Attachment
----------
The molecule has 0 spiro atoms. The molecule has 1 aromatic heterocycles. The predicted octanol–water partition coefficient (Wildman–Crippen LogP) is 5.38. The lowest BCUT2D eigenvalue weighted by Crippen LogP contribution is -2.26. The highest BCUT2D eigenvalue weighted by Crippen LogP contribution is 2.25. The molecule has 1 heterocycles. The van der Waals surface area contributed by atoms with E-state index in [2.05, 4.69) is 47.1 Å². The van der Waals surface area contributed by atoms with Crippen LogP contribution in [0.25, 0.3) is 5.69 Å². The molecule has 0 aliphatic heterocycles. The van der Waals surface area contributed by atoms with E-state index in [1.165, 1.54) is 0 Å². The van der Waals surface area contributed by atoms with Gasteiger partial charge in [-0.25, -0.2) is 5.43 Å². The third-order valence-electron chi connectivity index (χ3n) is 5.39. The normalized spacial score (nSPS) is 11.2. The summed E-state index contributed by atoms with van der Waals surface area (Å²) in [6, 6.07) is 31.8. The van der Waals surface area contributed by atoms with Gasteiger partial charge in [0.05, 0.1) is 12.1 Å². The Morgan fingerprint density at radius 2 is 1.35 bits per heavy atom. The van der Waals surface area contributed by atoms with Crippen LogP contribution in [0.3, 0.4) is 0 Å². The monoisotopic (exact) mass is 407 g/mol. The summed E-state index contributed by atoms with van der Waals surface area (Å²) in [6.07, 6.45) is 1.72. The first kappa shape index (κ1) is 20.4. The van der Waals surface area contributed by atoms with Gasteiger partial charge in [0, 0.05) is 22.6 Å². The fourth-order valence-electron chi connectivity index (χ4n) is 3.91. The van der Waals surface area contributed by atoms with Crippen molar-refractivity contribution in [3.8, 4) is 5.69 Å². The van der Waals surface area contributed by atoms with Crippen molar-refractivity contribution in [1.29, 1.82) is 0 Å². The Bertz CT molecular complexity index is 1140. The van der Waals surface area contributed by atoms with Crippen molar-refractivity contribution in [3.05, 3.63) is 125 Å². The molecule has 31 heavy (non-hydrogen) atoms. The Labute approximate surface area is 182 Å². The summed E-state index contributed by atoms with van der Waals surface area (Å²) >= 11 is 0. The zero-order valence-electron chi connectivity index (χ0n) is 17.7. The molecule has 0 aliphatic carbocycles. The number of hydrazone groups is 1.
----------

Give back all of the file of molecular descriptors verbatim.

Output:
The molecule has 0 spiro atoms. The molecule has 1 aromatic heterocycles. The predicted octanol–water partition coefficient (Wildman–Crippen LogP) is 5.38. The lowest BCUT2D eigenvalue weighted by Crippen LogP contribution is -2.26. The highest BCUT2D eigenvalue weighted by Crippen LogP contribution is 2.25. The molecule has 1 heterocycles. The van der Waals surface area contributed by atoms with E-state index in [2.05, 4.69) is 47.1 Å². The van der Waals surface area contributed by atoms with Crippen LogP contribution in [0.25, 0.3) is 5.69 Å². The molecule has 0 aliphatic heterocycles. The van der Waals surface area contributed by atoms with E-state index in [1.165, 1.54) is 0 Å². The van der Waals surface area contributed by atoms with Gasteiger partial charge in [-0.25, -0.2) is 5.43 Å². The third-order valence-electron chi connectivity index (χ3n) is 5.39. The normalized spacial score (nSPS) is 11.2. The summed E-state index contributed by atoms with van der Waals surface area (Å²) in [6, 6.07) is 31.8. The van der Waals surface area contributed by atoms with Gasteiger partial charge in [0.05, 0.1) is 12.1 Å². The Morgan fingerprint density at radius 2 is 1.35 bits per heavy atom. The van der Waals surface area contributed by atoms with Crippen LogP contribution in [0.3, 0.4) is 0 Å². The monoisotopic (exact) mass is 407 g/mol. The summed E-state index contributed by atoms with van der Waals surface area (Å²) in [6.07, 6.45) is 1.72. The first kappa shape index (κ1) is 20.4. The van der Waals surface area contributed by atoms with Gasteiger partial charge in [0, 0.05) is 22.6 Å². The fourth-order valence-electron chi connectivity index (χ4n) is 3.91. The van der Waals surface area contributed by atoms with Crippen molar-refractivity contribution in [3.8, 4) is 5.69 Å². The van der Waals surface area contributed by atoms with Crippen molar-refractivity contribution in [1.29, 1.82) is 0 Å². The Bertz CT molecular complexity index is 1140. The van der Waals surface area contributed by atoms with Crippen molar-refractivity contribution in [3.05, 3.63) is 125 Å². The molecule has 31 heavy (non-hydrogen) atoms. The Labute approximate surface area is 182 Å². The summed E-state index contributed by atoms with van der Waals surface area (Å²) >= 11 is 0. The zero-order valence-electron chi connectivity index (χ0n) is 17.7. The molecule has 0 aliphatic carbocycles. The number of hydrazone groups is 1.